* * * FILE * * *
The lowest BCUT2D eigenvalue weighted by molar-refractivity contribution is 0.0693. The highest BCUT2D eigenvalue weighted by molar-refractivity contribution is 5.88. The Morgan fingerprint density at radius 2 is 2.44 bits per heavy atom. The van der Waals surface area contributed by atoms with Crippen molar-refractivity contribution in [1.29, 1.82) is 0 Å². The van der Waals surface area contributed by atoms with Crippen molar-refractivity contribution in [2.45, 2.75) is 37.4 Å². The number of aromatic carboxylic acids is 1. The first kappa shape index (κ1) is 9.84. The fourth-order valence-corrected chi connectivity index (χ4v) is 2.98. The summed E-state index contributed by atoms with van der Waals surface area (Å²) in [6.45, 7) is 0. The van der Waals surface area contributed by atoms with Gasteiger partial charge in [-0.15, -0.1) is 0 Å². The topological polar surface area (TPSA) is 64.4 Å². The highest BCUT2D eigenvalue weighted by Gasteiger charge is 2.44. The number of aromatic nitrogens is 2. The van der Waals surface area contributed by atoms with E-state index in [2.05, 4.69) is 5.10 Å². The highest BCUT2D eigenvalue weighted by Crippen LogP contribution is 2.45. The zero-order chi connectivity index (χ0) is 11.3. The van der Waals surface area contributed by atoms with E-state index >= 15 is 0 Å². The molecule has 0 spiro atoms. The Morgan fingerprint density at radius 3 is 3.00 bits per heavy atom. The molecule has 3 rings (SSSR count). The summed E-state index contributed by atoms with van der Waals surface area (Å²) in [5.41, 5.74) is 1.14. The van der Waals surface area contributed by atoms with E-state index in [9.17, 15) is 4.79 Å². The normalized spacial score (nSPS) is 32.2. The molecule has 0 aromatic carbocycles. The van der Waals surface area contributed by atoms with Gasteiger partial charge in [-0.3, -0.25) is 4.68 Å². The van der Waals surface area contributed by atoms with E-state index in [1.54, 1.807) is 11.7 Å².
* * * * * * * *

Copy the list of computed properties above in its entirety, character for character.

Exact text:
The lowest BCUT2D eigenvalue weighted by molar-refractivity contribution is 0.0693. The highest BCUT2D eigenvalue weighted by molar-refractivity contribution is 5.88. The Morgan fingerprint density at radius 2 is 2.44 bits per heavy atom. The van der Waals surface area contributed by atoms with Crippen molar-refractivity contribution in [1.29, 1.82) is 0 Å². The van der Waals surface area contributed by atoms with Crippen molar-refractivity contribution in [2.45, 2.75) is 37.4 Å². The number of aromatic carboxylic acids is 1. The first kappa shape index (κ1) is 9.84. The fourth-order valence-corrected chi connectivity index (χ4v) is 2.98. The summed E-state index contributed by atoms with van der Waals surface area (Å²) in [6.45, 7) is 0. The van der Waals surface area contributed by atoms with Gasteiger partial charge in [-0.15, -0.1) is 0 Å². The topological polar surface area (TPSA) is 64.4 Å². The highest BCUT2D eigenvalue weighted by Gasteiger charge is 2.44. The number of aromatic nitrogens is 2. The van der Waals surface area contributed by atoms with E-state index in [2.05, 4.69) is 5.10 Å². The highest BCUT2D eigenvalue weighted by Crippen LogP contribution is 2.45. The zero-order chi connectivity index (χ0) is 11.3. The van der Waals surface area contributed by atoms with E-state index >= 15 is 0 Å². The molecule has 0 spiro atoms. The Morgan fingerprint density at radius 3 is 3.00 bits per heavy atom. The molecule has 3 rings (SSSR count). The summed E-state index contributed by atoms with van der Waals surface area (Å²) in [5.41, 5.74) is 1.14. The van der Waals surface area contributed by atoms with E-state index in [9.17, 15) is 4.79 Å². The normalized spacial score (nSPS) is 32.2. The molecule has 0 aromatic carbocycles. The van der Waals surface area contributed by atoms with Gasteiger partial charge in [-0.3, -0.25) is 4.68 Å². The van der Waals surface area contributed by atoms with E-state index in [1.54, 1.807) is 11.7 Å².